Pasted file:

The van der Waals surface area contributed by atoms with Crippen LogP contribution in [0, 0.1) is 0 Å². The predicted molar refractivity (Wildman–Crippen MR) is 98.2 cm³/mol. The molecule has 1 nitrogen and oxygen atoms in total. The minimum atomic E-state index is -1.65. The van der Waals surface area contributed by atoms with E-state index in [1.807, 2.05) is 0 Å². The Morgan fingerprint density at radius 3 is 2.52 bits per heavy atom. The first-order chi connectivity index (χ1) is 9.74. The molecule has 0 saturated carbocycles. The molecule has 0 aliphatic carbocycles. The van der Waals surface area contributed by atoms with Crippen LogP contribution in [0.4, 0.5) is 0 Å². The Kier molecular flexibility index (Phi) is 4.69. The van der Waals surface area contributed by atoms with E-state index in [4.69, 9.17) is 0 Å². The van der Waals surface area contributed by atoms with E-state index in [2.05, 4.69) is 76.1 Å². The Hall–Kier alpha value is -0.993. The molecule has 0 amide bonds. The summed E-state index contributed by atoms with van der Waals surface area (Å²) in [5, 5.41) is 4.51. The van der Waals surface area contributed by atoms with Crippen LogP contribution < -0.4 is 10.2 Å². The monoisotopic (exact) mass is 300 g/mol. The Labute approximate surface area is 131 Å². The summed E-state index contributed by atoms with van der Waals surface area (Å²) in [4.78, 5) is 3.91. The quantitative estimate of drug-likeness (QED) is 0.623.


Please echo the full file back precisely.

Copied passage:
The van der Waals surface area contributed by atoms with Crippen LogP contribution in [0, 0.1) is 0 Å². The predicted molar refractivity (Wildman–Crippen MR) is 98.2 cm³/mol. The molecule has 1 nitrogen and oxygen atoms in total. The minimum atomic E-state index is -1.65. The van der Waals surface area contributed by atoms with E-state index in [1.807, 2.05) is 0 Å². The Morgan fingerprint density at radius 3 is 2.52 bits per heavy atom. The first-order chi connectivity index (χ1) is 9.74. The molecule has 0 saturated carbocycles. The molecule has 0 aliphatic carbocycles. The van der Waals surface area contributed by atoms with Crippen LogP contribution in [0.4, 0.5) is 0 Å². The Kier molecular flexibility index (Phi) is 4.69. The van der Waals surface area contributed by atoms with E-state index in [4.69, 9.17) is 0 Å². The van der Waals surface area contributed by atoms with E-state index in [2.05, 4.69) is 76.1 Å². The Hall–Kier alpha value is -0.993. The molecule has 0 amide bonds. The summed E-state index contributed by atoms with van der Waals surface area (Å²) in [5, 5.41) is 4.51. The van der Waals surface area contributed by atoms with Crippen LogP contribution < -0.4 is 10.2 Å². The monoisotopic (exact) mass is 300 g/mol. The Labute approximate surface area is 131 Å². The summed E-state index contributed by atoms with van der Waals surface area (Å²) in [4.78, 5) is 3.91. The quantitative estimate of drug-likeness (QED) is 0.623.